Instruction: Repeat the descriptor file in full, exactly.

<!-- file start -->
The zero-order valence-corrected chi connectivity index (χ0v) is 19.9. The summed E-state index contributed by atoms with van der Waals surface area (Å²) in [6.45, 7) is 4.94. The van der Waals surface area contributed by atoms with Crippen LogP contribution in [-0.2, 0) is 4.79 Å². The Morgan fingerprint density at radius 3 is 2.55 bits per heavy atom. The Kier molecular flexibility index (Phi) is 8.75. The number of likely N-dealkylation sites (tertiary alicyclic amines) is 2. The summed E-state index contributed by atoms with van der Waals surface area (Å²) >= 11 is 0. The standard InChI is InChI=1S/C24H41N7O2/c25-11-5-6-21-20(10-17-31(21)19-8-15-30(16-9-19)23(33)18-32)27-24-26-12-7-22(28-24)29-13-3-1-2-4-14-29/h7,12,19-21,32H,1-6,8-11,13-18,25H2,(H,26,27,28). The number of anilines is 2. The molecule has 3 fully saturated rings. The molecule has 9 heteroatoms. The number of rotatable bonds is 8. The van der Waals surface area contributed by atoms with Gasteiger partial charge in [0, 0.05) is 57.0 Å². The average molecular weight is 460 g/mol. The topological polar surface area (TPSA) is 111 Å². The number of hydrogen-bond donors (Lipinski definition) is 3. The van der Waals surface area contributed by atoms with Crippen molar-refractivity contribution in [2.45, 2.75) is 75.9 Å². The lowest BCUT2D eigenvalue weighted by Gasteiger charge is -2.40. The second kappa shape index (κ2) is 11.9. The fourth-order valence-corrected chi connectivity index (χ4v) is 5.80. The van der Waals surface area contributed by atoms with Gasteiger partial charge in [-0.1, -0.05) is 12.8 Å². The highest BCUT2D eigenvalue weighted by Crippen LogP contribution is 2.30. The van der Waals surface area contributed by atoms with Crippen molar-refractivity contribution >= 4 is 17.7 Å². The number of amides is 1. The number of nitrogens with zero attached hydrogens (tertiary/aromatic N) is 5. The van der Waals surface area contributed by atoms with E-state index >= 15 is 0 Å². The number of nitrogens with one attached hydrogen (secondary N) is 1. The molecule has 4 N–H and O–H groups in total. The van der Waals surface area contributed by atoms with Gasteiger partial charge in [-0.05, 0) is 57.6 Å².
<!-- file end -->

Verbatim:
The zero-order valence-corrected chi connectivity index (χ0v) is 19.9. The summed E-state index contributed by atoms with van der Waals surface area (Å²) in [6.45, 7) is 4.94. The van der Waals surface area contributed by atoms with Crippen LogP contribution in [-0.2, 0) is 4.79 Å². The Morgan fingerprint density at radius 3 is 2.55 bits per heavy atom. The Kier molecular flexibility index (Phi) is 8.75. The number of likely N-dealkylation sites (tertiary alicyclic amines) is 2. The summed E-state index contributed by atoms with van der Waals surface area (Å²) >= 11 is 0. The standard InChI is InChI=1S/C24H41N7O2/c25-11-5-6-21-20(10-17-31(21)19-8-15-30(16-9-19)23(33)18-32)27-24-26-12-7-22(28-24)29-13-3-1-2-4-14-29/h7,12,19-21,32H,1-6,8-11,13-18,25H2,(H,26,27,28). The number of anilines is 2. The molecule has 3 fully saturated rings. The molecule has 9 heteroatoms. The number of rotatable bonds is 8. The van der Waals surface area contributed by atoms with Gasteiger partial charge in [0, 0.05) is 57.0 Å². The average molecular weight is 460 g/mol. The topological polar surface area (TPSA) is 111 Å². The number of hydrogen-bond donors (Lipinski definition) is 3. The van der Waals surface area contributed by atoms with Crippen molar-refractivity contribution in [2.45, 2.75) is 75.9 Å². The lowest BCUT2D eigenvalue weighted by Gasteiger charge is -2.40. The second kappa shape index (κ2) is 11.9. The fourth-order valence-corrected chi connectivity index (χ4v) is 5.80. The van der Waals surface area contributed by atoms with Gasteiger partial charge in [-0.1, -0.05) is 12.8 Å². The highest BCUT2D eigenvalue weighted by Crippen LogP contribution is 2.30. The van der Waals surface area contributed by atoms with Crippen molar-refractivity contribution >= 4 is 17.7 Å². The number of amides is 1. The number of nitrogens with zero attached hydrogens (tertiary/aromatic N) is 5. The van der Waals surface area contributed by atoms with E-state index >= 15 is 0 Å². The number of nitrogens with one attached hydrogen (secondary N) is 1. The molecule has 4 N–H and O–H groups in total. The van der Waals surface area contributed by atoms with Gasteiger partial charge in [-0.05, 0) is 57.6 Å².